Thu. May 23rd, 2024

Scandinavian pottery, colourful knits and comfortable underwear: Three sustainable businesses to support in 2022

By Nora Marie Vatland Feb 13, 2022
Two people sitting back to backGreen checkerboard silk boxers. Credit: Alia Mehta

With Valentine’s day less than a weekend away, you might be looking to gift your loved ones or find a way to treat yourself.

However, February 14, in many ways being a shopping holiday, also presents us with an opportunity to reflect on our overall shopping habits and the chance to take a step back and reflect on the importance of filling your shopping cart with sustainable and ethical items.

So, if pottery inspired by Danish minimalism, custom knits and fun and comfortable underwear sounds like something for you, there is no need to search wide and far for sustainable and local brands.

Meet KU alumni Alia Mehta, Ellie Perry and Sophie Sprately who are making their way in their creative fields. 

@thisbelongs.to

Person in lingerie
Baby Love’ Cotton Ruffle Knickers by This Belongs To. Credit: Annie Godwin-Austen
Person wearing underwear and a fuzzy hat infront of a red background
Valentines Collection made with fabric from Rose Petals. Credit: Melody Berkery

With the use of recycled bottles and rose bush fibre, BA Fashion design graduate Alia Mehta created the underwear brand This Belongs To during the uncertain times of the first lockdown. 

Her motto “underwear that you won’t want to hide” is all about creating pieces that are comfortable and sustainable while still being beautiful.

Today, nearly two years after its launch, all pieces are sewn in Twickenham. When asked to describe her brand, cowboy, confident and cosy were the words that came to mind. 

“I was hoping to brighten up someone’s day, when they were sitting in their flat or house because they’d put bright yellow knickers on with a cowboy boot on it,” she laughed. 

Her new collection which is a collaboration with @houseofroxylondon is inspired by Valentine’s day and created entirely from rose bush fibre. 

@ellieperrydesign

From her ceramics studio in Camberwell, Ellie Perry, creates minimalistic, sustainable and practical ceramics that will add a Scandinavian twist to any student accommodation.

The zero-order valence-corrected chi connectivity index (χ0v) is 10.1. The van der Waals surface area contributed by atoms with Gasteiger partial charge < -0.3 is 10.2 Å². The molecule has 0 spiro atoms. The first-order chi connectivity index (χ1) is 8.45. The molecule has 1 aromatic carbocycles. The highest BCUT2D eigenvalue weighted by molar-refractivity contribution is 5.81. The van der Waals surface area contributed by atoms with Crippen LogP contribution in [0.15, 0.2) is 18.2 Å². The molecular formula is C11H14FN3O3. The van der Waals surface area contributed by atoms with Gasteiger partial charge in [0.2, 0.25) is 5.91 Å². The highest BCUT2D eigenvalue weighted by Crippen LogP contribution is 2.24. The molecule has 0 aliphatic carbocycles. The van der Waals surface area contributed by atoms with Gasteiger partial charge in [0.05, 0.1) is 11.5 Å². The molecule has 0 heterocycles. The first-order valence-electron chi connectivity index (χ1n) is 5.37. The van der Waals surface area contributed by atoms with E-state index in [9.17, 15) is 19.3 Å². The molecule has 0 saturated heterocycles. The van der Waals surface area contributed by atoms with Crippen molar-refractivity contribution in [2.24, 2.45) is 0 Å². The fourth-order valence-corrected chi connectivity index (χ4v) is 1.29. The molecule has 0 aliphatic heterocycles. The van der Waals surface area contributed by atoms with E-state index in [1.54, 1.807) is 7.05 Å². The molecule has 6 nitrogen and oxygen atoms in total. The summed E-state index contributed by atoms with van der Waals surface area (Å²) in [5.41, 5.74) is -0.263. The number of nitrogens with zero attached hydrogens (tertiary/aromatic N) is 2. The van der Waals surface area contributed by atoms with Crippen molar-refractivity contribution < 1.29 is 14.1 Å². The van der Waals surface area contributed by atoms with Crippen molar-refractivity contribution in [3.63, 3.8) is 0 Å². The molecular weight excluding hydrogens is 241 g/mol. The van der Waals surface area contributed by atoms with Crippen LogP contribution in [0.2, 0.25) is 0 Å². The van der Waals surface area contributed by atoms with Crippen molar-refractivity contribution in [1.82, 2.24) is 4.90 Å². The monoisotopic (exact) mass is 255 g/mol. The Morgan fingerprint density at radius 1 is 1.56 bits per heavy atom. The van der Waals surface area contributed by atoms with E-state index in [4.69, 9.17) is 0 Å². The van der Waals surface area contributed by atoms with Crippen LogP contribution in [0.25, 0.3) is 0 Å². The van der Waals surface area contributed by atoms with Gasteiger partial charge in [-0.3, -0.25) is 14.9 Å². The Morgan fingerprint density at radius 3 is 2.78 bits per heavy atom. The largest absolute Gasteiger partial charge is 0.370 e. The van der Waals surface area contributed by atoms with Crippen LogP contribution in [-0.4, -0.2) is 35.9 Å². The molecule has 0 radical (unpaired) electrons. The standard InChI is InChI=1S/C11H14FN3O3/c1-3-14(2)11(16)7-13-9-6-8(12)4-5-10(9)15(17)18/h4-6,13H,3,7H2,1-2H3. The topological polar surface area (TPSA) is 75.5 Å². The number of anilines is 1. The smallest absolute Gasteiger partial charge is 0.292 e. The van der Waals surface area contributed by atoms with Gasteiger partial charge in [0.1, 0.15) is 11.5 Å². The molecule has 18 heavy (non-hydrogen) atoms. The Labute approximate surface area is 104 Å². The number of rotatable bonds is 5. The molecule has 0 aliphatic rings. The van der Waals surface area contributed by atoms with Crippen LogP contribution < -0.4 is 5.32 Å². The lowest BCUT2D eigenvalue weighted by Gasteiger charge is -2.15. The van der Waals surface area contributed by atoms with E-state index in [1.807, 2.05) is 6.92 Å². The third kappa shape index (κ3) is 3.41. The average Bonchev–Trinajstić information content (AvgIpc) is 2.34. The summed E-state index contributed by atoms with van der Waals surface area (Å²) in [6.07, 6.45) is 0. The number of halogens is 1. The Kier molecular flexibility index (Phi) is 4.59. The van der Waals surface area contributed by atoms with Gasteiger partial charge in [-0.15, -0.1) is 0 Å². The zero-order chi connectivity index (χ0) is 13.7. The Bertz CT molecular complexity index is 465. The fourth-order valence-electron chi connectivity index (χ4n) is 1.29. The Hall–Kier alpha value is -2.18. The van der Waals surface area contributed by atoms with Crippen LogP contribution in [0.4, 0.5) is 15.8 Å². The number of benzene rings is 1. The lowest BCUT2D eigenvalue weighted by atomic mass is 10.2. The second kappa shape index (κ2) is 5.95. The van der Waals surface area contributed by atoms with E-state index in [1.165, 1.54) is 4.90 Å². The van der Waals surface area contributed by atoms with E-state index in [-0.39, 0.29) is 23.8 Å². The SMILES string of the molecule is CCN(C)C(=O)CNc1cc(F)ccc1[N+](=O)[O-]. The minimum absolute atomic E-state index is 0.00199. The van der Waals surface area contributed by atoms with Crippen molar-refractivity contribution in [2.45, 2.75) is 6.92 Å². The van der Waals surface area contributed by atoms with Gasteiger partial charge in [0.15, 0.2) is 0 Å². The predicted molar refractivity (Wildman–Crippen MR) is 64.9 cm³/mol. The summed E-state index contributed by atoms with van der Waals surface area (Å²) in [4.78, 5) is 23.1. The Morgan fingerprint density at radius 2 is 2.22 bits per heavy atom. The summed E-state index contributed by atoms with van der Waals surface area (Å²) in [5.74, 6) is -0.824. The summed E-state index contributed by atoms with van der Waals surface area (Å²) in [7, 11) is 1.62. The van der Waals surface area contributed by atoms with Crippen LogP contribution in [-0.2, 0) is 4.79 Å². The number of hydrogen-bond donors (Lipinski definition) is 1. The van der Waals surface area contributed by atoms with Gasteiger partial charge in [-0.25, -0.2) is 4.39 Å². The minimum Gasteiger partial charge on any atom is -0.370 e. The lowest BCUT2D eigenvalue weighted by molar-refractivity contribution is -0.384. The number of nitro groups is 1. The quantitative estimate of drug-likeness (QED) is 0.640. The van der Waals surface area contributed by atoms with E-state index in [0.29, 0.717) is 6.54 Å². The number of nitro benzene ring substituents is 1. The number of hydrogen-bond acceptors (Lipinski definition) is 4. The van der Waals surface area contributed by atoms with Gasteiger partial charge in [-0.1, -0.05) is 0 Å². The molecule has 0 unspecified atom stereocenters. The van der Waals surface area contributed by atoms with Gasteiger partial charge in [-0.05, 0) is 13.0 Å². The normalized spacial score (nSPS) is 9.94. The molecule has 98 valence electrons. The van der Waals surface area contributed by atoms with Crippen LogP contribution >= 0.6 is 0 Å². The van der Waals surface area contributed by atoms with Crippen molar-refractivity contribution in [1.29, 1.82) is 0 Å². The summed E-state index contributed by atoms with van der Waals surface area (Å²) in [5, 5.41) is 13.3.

After winning the Global Design Graduate Show in collaboration with Gucci as well as the John Lewis & Partners Award for Design and Innovation, she graduated with a BA in Product and Furniture design last year. 

“I think it gave me that confidence boost straight out of uni,” she said. 

In terms of sustainability, she creates her glaze out of industrial waste that would otherwise end up in landfills. 

“I get glass waste from glass manufacturers, and also collect stones. And those two things are what’s normally in a glaze anyway. But instead of digging it up, I get the stuff that’s about to be chucked away.” 

To purchase, she is mainly using Instagram. 

“I would say that my work is conscious, both in the fact that it is handmade, and the time that goes into it, and the art of making things by hand, but also the material choices. It’s also very representative of all the different things I’m interested in.”

Plates designed by Ellie Perry.
Plates designed by Ellie Perry. Credit: Ellie Perry
Person holding ceramics.
“A response to the global sand crisis…”Credit: Ellie Perry

@rabbit.baby.2

After graduating from BA Fashion in 2021, Sophie Spratley’s fashion brand and artist name rabbit uses all natural-fibres, some British wools and recycled, deadstock or antique materials to create her ethereal, playful and caring designs. 

“My take on sustainability also includes the appreciation of hand craftsmanship. I screen print my fabrics by hand, sew everything myself, I just have my mum who helps with some hand knitting and crochet.” 

When asked about some of her favourite memories from running her business, she reflects on when she was featured in Vouge, “I went to an event at DSM fashion week with the lovely sound artist Damsel, who has recently been featured in Vogue, where I met some big people in the fashion industry who really love rabbit.” 

The cottagecore inspired pieces are of limited availability so head over to Instagram if you want to get your hands on them.

Model: @cidella_toni_ann . Credit: Lluna Falgas
Model: @_frankie_butler . Credit: Lluna Falgas

By Nora Marie Vatland

Nora Marie Vatland | Editor | she/her My main interests include slow and investigative journalism, sustainability and plant-based cooking.

Related Post